Figure 3.

Linear lifespan trajectories. The figure shows the individual data points and the cross-sectionally estimated trajectories for cortical thickness in 9 representative cortical regions of interest (ROI) where a linear fit was the most appropriate. Values represent mean thickness across hemispheres, corrected for the influence of sample (Z-scores), and the ROIs are displayed on a semi-inflated template brain surface.

Figure 3.

Linear lifespan trajectories. The figure shows the individual data points and the cross-sectionally estimated trajectories for cortical thickness in 9 representative cortical regions of interest (ROI) where a linear fit was the most appropriate. Values represent mean thickness across hemispheres, corrected for the influence of sample (Z-scores), and the ROIs are displayed on a semi-inflated template brain surface.

Figure 4.

Estimated change per decade from cross-sectional data. Based on cross-sectional data, percentage annual percentage change in cortical thickness was calculated per year, smoothed across time, and displayed per decade. The estimates are adjusted for effects of sample differences and sex. Only right hemisphere is shown. Right panel: Estimated annual change in the right entorhinal cortex, based on cross-sectional data, plotted as a function of age. Note that even for the participants >60 years, these estimates are substantially lower than those obtained from the longitudinal data.

Figure 4.

Estimated change per decade from cross-sectional data. Based on cross-sectional data, percentage annual percentage change in cortical thickness was calculated per year, smoothed across time, and displayed per decade. The estimates are adjusted for effects of sample differences and sex. Only right hemisphere is shown. Right panel: Estimated annual change in the right entorhinal cortex, based on cross-sectional data, plotted as a function of age. Note that even for the participants >60 years, these estimates are substantially lower than those obtained from the longitudinal data.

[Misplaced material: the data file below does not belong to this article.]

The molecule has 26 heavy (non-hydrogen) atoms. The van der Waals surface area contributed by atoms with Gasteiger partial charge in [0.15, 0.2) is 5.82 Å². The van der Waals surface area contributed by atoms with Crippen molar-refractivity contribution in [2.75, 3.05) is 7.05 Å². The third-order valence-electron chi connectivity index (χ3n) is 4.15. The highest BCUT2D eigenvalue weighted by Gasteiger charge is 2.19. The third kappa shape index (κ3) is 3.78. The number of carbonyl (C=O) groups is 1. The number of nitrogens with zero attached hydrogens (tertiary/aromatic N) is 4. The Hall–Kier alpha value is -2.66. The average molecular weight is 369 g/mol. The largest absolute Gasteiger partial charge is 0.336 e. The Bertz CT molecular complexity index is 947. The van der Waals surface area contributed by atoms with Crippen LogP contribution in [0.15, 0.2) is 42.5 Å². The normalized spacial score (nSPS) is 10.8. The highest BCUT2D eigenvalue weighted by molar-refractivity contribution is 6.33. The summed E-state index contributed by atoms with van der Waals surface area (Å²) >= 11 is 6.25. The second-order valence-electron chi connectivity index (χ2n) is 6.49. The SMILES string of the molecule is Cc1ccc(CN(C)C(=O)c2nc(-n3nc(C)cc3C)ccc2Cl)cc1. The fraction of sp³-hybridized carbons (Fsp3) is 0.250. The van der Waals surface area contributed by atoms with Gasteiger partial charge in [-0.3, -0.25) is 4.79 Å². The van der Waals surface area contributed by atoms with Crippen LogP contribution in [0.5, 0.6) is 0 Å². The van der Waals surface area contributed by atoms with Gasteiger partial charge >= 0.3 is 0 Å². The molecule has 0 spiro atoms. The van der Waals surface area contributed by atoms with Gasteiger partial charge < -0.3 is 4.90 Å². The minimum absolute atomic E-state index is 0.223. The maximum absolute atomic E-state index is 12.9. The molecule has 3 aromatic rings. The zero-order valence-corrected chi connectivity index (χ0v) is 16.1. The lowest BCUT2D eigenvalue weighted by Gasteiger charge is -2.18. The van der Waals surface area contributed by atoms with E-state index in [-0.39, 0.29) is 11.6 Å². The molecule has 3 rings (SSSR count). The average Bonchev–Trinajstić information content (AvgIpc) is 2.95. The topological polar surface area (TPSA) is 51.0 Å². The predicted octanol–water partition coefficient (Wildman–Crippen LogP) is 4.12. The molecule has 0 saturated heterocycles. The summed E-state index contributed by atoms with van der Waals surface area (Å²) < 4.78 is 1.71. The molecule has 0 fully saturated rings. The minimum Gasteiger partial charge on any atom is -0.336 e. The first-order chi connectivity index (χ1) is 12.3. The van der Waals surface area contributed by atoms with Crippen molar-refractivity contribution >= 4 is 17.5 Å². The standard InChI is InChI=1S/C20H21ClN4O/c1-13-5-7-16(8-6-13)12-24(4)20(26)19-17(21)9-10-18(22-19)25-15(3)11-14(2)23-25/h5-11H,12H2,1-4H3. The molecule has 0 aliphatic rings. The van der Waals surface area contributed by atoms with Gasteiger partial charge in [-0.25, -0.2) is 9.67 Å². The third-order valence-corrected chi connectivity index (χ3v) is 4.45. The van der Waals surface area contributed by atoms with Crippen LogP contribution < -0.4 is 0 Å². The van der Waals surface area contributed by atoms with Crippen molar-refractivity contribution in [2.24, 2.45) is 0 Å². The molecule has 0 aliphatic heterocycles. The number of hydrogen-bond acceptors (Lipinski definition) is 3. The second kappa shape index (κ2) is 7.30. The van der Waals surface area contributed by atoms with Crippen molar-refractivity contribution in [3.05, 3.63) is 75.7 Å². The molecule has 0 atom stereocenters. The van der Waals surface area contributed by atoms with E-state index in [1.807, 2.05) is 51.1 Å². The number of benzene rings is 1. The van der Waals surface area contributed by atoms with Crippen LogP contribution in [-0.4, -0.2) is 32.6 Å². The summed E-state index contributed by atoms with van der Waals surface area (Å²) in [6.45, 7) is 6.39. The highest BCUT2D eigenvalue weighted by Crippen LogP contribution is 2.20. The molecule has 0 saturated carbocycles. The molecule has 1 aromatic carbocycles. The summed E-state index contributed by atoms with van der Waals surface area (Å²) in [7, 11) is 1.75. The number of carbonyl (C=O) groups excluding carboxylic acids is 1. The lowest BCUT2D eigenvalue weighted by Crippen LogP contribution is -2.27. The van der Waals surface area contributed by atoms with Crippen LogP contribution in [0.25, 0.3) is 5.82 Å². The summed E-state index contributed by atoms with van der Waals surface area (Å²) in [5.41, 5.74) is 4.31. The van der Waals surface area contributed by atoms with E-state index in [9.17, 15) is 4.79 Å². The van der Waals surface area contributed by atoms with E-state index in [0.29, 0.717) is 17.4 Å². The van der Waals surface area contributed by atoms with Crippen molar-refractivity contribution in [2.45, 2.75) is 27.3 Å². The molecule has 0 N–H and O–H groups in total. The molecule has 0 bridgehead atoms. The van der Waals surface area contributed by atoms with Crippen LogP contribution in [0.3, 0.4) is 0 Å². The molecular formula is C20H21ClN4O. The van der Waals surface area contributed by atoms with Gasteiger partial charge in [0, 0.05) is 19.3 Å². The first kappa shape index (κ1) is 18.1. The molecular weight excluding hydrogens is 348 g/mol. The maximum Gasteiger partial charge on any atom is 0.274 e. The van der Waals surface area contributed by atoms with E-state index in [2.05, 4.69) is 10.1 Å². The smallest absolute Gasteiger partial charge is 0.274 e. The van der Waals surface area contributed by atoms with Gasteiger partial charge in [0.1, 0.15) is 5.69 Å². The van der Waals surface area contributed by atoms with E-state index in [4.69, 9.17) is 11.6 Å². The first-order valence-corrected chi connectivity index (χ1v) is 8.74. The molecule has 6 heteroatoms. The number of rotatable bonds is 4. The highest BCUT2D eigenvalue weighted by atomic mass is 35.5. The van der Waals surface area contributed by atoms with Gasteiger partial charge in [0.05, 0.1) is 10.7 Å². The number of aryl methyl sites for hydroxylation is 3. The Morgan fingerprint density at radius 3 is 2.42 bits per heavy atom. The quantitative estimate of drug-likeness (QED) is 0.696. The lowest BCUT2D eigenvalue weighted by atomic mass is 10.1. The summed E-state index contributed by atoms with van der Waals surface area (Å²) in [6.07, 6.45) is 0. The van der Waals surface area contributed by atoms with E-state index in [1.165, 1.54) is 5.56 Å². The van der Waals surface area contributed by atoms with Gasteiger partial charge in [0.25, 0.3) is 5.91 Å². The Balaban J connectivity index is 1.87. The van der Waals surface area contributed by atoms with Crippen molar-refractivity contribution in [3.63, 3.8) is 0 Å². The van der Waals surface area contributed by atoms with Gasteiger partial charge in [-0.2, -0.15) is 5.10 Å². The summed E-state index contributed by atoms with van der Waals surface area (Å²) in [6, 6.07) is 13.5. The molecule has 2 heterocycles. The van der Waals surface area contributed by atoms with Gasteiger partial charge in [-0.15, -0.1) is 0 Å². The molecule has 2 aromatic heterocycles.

Longitudinal Analyses

The results of the analysis of longitudinal data for 207 participants 60 years or older were compared with the cross-sectional results. Annualized percent change in each of the 32 ROIs measured longitudinally is presented in Table 3. Significant thinning was observed in 24 regions. Pearson correlations between thickness and age in the full cross-sectional sample, and in the subsample with age range identical to that of the longitudinal sample (n = 367), are also shown in Table 3. For the sample above 60 years, significant negative correlations with age were observed in 26 regions and positive in 2 (rostral and caudal anterior cingulate), in accordance with the smoothing spline results. Of the 26 regions showing a negative age-correlation in the cross-sectional analyses in this age span, 20 also showed significant longitudinal thinning (P < 0.05) while 2 showed a trend (P < 0.10). Pars triangularis and pars orbitalis, precuneus and temporal transverse cortices showed significant cross-sectional age correlations without significant longitudinal thinning. This difference may be explained by power and sampling differences between the longitudinal and the cross-sectional samples (see below). Rostral and caudal anterior cingulate and the frontal pole did not show significant thinning and were not significantly related to age in the cross-sectional analyses for the sample >60 years. The P values cannot be directly compared between the cross-sectional and the longitudinal analyses, since they depend on partly different samples and sample sizes, and the statistical tests performed are different. Still, the longitudinal results were to a large extent consistent with the negative age correlations seen in the cross-sectional data.

Table 3

Cross-sectional age relationships and longitudinal change

 Cross-sectional age correlations